Archive for January 2009

Interview with a Screenwriting Jedi Master

January 29, 2009

As I’ve mentioned in an earlier post, writer/producer Tim Albaugh has been possibly the most significant figure in the history of my would-be professional writing career.  He is Obi-Wan to my Luke, if you will — a comparison that will no doubt make the Missus’ eyes roll so emphatically, she’ll look possessed. 

I first met Tim when I happened to be assigned to his Professional Program workshop at UCLA over ten years ago and have clung to the underside of his wing ever since.  Lately he’s been spending some time up in Emeryville, teaching those cinematic slackers at Pixar how to write screenplays.   Imagine what those guys will do when they know how to make a good movie, eh?

ANYWAY, I thought you might be interested in what Tim has to say; if you don’t have the opportunity to take one of his classes at the various schools he teaches at, there are worse things you could do with five hundred bucks than hire him to consult on your script.  No, I’m not getting a kickback for endorsing him like that.

So, without further ado, here’s the interview.


Motley Croup

January 20, 2009

This weekend was an interesting experience. We put the Peanut to bed around nine or so on Saturday night and then spent the next couple of hours basking in the glorious silence…. at least until we heard this harsh barking sound emanating from the baby monitor. Since we couldn’t remember acquiring a sea lion, we figured it was the kid, but we thought nothing of it… until she did it again. And again. And again. At which point we consulted the library of baby books we’ve acquired over the past six months and realized, Hey, maybe she’s got the croup. Oh, and according to everything we’re reading right now, it can be fatal.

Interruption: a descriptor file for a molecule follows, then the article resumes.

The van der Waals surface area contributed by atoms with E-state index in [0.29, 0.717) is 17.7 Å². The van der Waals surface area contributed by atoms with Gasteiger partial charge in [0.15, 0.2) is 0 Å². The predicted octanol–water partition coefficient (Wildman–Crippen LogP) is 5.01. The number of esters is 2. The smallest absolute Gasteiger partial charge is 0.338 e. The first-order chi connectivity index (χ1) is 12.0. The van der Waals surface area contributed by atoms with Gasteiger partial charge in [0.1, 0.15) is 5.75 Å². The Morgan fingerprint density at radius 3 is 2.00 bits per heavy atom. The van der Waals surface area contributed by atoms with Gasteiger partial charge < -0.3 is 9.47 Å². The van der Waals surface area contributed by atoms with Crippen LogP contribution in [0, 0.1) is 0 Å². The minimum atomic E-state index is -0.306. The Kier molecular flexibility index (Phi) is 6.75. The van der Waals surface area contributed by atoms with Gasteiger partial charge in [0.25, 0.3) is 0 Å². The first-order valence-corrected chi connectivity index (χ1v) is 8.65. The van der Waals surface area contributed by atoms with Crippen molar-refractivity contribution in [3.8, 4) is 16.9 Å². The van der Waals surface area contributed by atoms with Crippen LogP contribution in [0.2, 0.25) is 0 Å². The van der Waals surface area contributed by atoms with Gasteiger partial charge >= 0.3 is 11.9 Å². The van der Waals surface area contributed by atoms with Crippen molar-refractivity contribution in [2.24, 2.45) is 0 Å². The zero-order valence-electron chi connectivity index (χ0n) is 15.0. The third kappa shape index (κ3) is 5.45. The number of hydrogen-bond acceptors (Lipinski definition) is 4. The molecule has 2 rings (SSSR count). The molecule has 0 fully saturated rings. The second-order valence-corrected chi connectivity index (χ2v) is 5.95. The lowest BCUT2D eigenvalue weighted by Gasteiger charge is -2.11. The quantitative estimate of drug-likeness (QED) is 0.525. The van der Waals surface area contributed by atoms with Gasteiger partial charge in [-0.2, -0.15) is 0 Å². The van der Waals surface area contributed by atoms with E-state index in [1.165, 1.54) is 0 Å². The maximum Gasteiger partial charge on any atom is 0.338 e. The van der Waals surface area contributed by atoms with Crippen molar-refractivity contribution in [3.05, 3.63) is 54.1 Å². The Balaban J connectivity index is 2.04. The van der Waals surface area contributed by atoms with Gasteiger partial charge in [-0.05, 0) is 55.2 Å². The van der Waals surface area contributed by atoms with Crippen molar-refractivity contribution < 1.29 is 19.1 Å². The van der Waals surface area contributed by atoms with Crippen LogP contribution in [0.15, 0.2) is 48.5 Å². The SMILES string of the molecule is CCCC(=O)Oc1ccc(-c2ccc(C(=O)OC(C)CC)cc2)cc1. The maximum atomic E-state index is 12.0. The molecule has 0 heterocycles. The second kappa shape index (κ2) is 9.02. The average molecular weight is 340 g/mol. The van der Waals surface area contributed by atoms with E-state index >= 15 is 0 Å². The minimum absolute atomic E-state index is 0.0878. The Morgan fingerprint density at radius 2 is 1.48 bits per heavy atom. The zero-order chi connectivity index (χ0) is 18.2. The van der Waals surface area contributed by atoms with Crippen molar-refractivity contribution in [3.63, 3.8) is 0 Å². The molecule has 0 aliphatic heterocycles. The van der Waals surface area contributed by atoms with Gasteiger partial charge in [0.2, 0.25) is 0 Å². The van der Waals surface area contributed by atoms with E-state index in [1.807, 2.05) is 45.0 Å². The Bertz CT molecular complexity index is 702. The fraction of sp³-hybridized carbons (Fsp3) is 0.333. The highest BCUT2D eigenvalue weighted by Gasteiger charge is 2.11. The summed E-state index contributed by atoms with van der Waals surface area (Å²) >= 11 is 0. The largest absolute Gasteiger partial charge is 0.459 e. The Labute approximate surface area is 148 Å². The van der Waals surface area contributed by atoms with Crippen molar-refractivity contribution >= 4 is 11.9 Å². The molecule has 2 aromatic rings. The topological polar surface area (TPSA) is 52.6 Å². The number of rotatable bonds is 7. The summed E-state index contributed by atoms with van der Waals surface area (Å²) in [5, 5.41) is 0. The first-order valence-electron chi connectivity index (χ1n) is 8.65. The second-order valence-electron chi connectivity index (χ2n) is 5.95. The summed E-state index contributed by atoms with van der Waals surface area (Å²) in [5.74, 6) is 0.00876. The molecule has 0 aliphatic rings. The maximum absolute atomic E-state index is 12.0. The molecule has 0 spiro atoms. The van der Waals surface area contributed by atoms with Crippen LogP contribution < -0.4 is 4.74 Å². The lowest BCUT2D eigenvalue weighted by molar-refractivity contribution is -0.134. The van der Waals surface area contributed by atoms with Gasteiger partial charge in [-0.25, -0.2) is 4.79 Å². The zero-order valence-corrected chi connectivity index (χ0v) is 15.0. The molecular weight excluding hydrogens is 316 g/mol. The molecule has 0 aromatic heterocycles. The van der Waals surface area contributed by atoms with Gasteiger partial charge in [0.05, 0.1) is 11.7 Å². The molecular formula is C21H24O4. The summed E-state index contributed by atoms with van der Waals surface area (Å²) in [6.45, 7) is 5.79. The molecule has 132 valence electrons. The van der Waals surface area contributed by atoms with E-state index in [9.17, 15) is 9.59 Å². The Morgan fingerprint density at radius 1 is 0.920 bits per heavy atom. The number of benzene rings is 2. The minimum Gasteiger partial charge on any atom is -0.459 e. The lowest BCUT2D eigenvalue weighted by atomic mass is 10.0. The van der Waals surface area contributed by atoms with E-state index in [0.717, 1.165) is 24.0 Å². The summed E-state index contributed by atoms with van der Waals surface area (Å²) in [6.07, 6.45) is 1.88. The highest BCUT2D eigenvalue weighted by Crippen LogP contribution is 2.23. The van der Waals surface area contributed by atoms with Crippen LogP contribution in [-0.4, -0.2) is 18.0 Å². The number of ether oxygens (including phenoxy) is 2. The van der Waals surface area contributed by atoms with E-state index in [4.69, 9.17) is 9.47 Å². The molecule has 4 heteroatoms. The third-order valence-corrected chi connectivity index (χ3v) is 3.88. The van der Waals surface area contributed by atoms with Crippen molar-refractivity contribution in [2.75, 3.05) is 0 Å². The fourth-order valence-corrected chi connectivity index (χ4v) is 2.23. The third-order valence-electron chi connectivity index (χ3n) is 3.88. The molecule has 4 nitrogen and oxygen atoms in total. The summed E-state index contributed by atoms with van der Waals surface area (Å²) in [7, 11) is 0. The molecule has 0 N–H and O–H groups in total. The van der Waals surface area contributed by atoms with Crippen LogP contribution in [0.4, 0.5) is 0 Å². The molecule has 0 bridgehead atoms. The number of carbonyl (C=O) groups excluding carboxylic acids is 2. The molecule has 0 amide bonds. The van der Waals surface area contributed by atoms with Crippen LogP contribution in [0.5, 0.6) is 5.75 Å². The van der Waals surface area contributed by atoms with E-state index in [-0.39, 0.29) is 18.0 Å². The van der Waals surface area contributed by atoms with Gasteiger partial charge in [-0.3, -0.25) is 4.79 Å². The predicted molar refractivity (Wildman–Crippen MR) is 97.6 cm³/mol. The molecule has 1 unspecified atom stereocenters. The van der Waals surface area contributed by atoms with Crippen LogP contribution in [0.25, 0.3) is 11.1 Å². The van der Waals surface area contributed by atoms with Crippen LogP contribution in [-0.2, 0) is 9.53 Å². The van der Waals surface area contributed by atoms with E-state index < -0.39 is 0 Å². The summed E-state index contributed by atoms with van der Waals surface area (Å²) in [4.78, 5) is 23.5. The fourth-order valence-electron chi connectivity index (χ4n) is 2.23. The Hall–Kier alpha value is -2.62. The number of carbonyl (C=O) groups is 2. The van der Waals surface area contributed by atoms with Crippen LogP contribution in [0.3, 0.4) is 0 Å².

I was on the phone with our  health care provider faster than you can say “overreacting first-time parents” and got a nurse on the line.  She asked a series of questions (“Is your baby turning blue?” “No.”  “Is she having trouble breathing?”  “I don’t think so, but I sure as shit am.”  And so on) and suggested that we bring the Peanut to the E.R. of a nearby hospital.  Meanwhile, the Missus was holding the Peanut in the guest bathroom, which was filled with steam from the shower — an anti-croup technique that the books recommended.  It was one in the morning by the time we piled into the car and zipped down to Woodland Hills with our car windows open to let in the cold air (another recommendation of the books).